House Republicans announced their picks for incoming committee chairmen this week, and guess what?  They're all white men.  Now, I love white men -- I'm married to one, and I'm the mother of two. But after an election in which the forces of diversity left an unmistakable and lasting mark, it's hard to believe that the losing party wouldn't be searching for faces outside its lily-white circle.

In their defense, House Republicans don't exactly have a deep bench in that regard.  Out of 234 House Republicans, for example, only 20 are women, compared to 61 out of the 200 Democratic members. With even fewer minority members, the GOP side of the aisle is about 90 percent white and male.  The difference is stark -- and visible: “One thing that’s always been very startling to me is to see that on the floor of the House of Representatives when you look over on one side where the Democrats caucus and you look to the other side and it looks like two different visions of America,” says Democratic Congresswoman Donna Edwards, 54.

Republicans, unfortunately, apparently still only have one vision of America -- a white one.  The simple truth is that the longer that vision endures, the smaller the party's prospects become.

Submitted by: rachel


A Legislative Supermajority: Now What?

Post date: Tue, 11/13/2012 - 1:00pm

Now that Californians have elected a Democratic supermajority to the State Legislature, the looming question is:  What next? What will Democratic priorities be now that the Party can govern unentangled by a reactionary minority determined to squelch progress at all costs? 

While Governor Brown has made clear his opposition to new taxes without voter approval, Democrats can still hike fees or close loopholes at their discretion. A supermajority also allows them to propose structural changes to the state's Constitution, like amending the two-thirds rule on taxes, that would make governing easier.

Robert Cruickshank, a writer for the blog Calitics, suggests that Democrats should not be shy about using their newfound power.  "The only way Democrats can upset those who put them in this exalted position is to be hesitant and timid," he argues.  "As recent history shows, Democratic supermajorities always evaporate when they aren't used to solve deeper problems."  Cruickshank has a thought-provoking take on what Democrats might focus on, including universal health care and increased school funding.  The whole thing is worth reading here.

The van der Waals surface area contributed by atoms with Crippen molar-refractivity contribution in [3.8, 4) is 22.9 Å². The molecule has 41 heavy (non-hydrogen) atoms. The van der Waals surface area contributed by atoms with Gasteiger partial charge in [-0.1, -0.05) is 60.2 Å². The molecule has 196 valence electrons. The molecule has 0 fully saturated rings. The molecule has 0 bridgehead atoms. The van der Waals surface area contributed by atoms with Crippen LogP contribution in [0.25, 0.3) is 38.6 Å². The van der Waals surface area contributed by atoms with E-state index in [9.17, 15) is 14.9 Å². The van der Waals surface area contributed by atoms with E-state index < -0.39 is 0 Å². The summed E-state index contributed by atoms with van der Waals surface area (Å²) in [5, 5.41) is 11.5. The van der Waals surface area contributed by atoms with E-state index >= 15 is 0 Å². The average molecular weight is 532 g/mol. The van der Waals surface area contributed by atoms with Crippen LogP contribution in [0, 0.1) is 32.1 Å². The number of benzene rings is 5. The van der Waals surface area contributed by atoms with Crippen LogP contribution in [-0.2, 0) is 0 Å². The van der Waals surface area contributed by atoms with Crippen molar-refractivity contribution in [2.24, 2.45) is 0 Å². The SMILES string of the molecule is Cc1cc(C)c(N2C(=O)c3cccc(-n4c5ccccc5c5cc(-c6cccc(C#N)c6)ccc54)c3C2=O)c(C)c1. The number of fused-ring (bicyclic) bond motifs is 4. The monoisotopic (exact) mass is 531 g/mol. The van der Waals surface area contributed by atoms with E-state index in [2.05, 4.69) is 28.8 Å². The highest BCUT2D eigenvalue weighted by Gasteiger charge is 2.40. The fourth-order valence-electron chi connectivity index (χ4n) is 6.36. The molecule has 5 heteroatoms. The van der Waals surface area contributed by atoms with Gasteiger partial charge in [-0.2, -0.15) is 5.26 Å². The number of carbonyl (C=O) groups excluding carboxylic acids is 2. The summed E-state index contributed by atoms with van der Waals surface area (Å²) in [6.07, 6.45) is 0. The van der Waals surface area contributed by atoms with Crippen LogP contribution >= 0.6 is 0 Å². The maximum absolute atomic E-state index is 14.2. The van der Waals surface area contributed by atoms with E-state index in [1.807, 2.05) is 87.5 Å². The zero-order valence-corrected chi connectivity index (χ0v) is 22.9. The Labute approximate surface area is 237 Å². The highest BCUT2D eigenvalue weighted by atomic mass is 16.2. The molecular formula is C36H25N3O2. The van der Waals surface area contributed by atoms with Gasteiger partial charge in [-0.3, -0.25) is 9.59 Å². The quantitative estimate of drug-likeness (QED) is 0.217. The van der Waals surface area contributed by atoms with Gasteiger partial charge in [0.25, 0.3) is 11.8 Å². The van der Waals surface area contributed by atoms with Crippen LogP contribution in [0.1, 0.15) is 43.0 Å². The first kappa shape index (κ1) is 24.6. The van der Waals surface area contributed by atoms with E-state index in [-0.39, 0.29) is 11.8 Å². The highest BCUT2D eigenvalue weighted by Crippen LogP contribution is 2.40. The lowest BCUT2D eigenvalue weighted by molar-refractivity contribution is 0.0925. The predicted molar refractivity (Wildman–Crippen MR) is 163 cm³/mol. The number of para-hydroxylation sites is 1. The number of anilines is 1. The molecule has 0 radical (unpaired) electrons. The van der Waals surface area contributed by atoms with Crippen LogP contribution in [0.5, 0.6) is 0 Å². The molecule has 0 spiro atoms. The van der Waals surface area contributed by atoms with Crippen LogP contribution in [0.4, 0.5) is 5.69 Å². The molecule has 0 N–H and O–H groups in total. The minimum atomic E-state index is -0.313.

Submitted by: rachel


Sutter Brown Visits San Jose Dem Headquarters to Support Proposition 30

Post date: Thu, 11/01/2012 - 9:58am

Hoping to give a boost to volunteers making calls on behalf of the governor’s tax initiative, Prop. 30, Sutter Brown, the governor’s pet corgi made an appearance at Democratic Party Headquarters on Tuesday.  (The event was even covered in Wednesday’s Mercury News – congrats to Jill Chesler, who got her picture in the paper!) Our grassroots effort to support this critical ballot measure is extremely important, considering the barrage of big-money advertising that has been directed against it. At stake is nothing less than the education system throughout the state – Proposition 30 will prevent drastic cuts in k-12 schools, community colleges and prevent another round of steep hikes in tuition for the state’s universities. Prop. 30 also ensures adequate funding for public safety and helps balance our state budget – it is vital that it passes. Drop by Democratic Party Headquarters and make a few phone calls on its behalf. Let’s keep California moving forward!

Submitted by: rachel


Romney Tries -- And Fails -- on Foreign Policy

Post date: Wed, 10/24/2012 - 2:13pm

He believes that Syria is Iran's path to the sea. He thinks a comparison of the U.S. Navy before World War I and today is useful. He is aware of much "tumult" in the Middle East. He wants to haul Mahmoud Ahmedinejad before the "World Court" (there is no such thing) for "genocide." He believes that calling Russia our biggest enemy and calling it our number one geopolitical foe are two different things.

Sigh.  To no one's surprise, Mitt Romney came off looking like the foreign policy neophyte that he is at the last presidential debate.  Perspiration glistening on his upper lip, Romney tried hard to recall the factoids crammed into his head during the pre-debate prep, but came up short. In contrast, President Obama was self-assured and in command, schooling his opponent on the nature of the defense budget, relations with Israel, the complexities of Middle East diplomacy, and the reality of dealing with China, among other topics. If there was any doubt about which candidate will better serve America's interests around the world, Monday night's contest put it to rest.  Even Mitt Romney agrees.

(Thanks to ABL at Balloon Juice for the graphic.)

Submitted by: rachel